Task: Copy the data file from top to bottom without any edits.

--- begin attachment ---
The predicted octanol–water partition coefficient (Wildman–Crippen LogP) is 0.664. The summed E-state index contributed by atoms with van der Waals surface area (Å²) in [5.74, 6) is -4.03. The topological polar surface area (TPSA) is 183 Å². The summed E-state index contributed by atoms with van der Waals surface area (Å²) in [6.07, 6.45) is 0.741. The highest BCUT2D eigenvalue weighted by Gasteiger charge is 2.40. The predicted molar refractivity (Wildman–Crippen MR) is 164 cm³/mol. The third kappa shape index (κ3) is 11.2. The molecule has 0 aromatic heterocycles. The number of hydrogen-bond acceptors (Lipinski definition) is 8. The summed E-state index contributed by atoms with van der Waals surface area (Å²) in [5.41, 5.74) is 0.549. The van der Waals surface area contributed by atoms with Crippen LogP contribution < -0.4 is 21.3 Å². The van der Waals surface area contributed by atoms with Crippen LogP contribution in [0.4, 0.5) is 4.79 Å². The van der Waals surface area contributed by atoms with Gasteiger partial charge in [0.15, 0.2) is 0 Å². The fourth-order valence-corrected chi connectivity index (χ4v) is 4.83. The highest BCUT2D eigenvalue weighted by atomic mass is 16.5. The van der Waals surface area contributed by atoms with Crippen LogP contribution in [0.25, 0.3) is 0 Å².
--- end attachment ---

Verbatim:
The predicted octanol–water partition coefficient (Wildman–Crippen LogP) is 0.664. The summed E-state index contributed by atoms with van der Waals surface area (Å²) in [5.74, 6) is -4.03. The topological polar surface area (TPSA) is 183 Å². The summed E-state index contributed by atoms with van der Waals surface area (Å²) in [6.07, 6.45) is 0.741. The highest BCUT2D eigenvalue weighted by Gasteiger charge is 2.40. The predicted molar refractivity (Wildman–Crippen MR) is 164 cm³/mol. The third kappa shape index (κ3) is 11.2. The molecule has 0 aromatic heterocycles. The number of hydrogen-bond acceptors (Lipinski definition) is 8. The summed E-state index contributed by atoms with van der Waals surface area (Å²) in [5.41, 5.74) is 0.549. The van der Waals surface area contributed by atoms with Crippen LogP contribution < -0.4 is 21.3 Å². The van der Waals surface area contributed by atoms with Crippen LogP contribution in [0.4, 0.5) is 4.79 Å². The van der Waals surface area contributed by atoms with Gasteiger partial charge in [0.15, 0.2) is 0 Å². The fourth-order valence-corrected chi connectivity index (χ4v) is 4.83. The highest BCUT2D eigenvalue weighted by atomic mass is 16.5. The van der Waals surface area contributed by atoms with Crippen LogP contribution in [0.25, 0.3) is 0 Å².